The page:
De novo transcript assembly was reported as remaining an unsolved problem in complex genomes, being confounded by large heterozygous gene families, although it remains a valuable tool in assembling the genic sequences of intractable genomes. The best approaches currently available to improve transcript assembly include combining the outputs of different algorithms or k-mer sizes. Although long-read sequencing instruments offer much to assist de novo genome assembly, highly abundant transcripts are likely to dominate these platforms when sequencing transcriptomes, with rarer transcripts being lost. Alternative library preparation methods, such as strand-specific RNA libraries and 5' cap RNA sequencing libraries (enriching for low abundance genes), may help with improving the output of these processes.
A sequencing strategy for complex genome structures was suggested, starting with capturing the genic sequences using a combination of RNA sequencing and whole genome shotgun sequencing approaches to build a good catalog of genes and variation, followed by applying additional whole genome sequencing data and other resources to derive the structure. Assembly techniques for such genomes were still considered immature, and it was suggested that methodological improvements could be helped by using a test case genome from an appropriate organism with a low repetitive content, allowing the issue of polyploid assembly to be addressed in isolation. Visualization was identified as being a difficulty, with current genome browsers unable to effectively visualize polyploid genomes. Additional technologies were also considered useful in some circumstances but were not always beneficial. For example, there are limitations on the maximum obtainable fragment size from chromosome sorting, and mapping techniques (including optical mapping) can be problematic in polyploid organisms.
The group tasked with discussing assembly validation agreed that size-based metrics of genome assemblies do not provide a reliable indication of the underlying quality. In the absence of a reference genome, it is only really possible to determine internal consistency. The use of additional data not included in the assembly (such as additional sequencing libraries, expressed sequence tags, synteny and gene content) to help determine the validity of an assembly was considered a sound approach. There is, however, no standard way of representing this information, so it was suggested that the commonly used AGP ('A Golden Path') format could be extended to allow representation of these types of additional evidence and supporting decisions made during assembly.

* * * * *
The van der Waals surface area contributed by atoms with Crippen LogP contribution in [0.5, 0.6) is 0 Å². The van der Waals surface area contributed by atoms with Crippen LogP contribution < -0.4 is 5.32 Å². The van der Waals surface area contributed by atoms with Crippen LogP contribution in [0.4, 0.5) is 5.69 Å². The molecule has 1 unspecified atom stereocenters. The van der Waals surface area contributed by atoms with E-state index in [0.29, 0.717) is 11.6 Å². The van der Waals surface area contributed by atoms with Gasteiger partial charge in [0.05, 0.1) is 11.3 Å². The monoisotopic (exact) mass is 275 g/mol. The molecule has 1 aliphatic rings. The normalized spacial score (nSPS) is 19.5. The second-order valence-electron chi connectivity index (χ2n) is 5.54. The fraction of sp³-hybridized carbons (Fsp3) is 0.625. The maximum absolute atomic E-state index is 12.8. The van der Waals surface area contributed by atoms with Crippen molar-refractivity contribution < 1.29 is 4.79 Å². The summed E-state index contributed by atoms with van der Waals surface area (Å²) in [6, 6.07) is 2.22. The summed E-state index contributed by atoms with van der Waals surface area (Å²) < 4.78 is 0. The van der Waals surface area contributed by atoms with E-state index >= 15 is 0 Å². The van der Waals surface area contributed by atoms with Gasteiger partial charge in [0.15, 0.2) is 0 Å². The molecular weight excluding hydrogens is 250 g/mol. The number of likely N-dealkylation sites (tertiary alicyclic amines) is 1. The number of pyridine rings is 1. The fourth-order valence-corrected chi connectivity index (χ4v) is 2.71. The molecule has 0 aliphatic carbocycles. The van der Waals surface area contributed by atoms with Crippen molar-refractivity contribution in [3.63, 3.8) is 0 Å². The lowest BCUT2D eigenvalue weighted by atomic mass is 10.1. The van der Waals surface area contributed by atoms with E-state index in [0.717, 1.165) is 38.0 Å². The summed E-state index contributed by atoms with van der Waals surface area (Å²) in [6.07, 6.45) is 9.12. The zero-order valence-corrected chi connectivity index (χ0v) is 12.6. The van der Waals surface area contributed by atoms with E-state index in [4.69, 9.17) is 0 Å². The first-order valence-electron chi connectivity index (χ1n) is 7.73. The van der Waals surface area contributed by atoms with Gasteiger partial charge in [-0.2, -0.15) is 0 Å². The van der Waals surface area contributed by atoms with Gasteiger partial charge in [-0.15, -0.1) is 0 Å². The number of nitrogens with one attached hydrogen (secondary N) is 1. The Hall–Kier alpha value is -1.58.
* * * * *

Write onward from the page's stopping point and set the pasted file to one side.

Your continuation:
The final group to report, on hybrid technologies, looked at combining different technologies in an iterative manner to correct existing errors and produce a superior result. There is currently a considerable trade-off between sequencing cost, accuracy and read length, with each platform offering a different balance. The new long-read platforms may offer greater benefits for determining the large-scale organization of the genome than in directly contributing to the sequence. Improvements to library preparation methodologies (such as reducing the amount of DNA required for creating long-insert libraries) were considered highly desirable. Maintaining a good understanding of the error models of the different platforms is essential in creating hybrid assemblies, but these rapidly change with continual iterations of instruments and chemistries. It was considered that the routine provision by the instrument vendors of the error model of a platform in a standardized format would be highly advantageous.
Overall, the workshop highlighted important advances that have been made in sequencing complex crop genomes, and also identified key areas that should be targeted to improve the quality of crop genome assemblies. What is clear is that exciting times are afoot for crop genome research.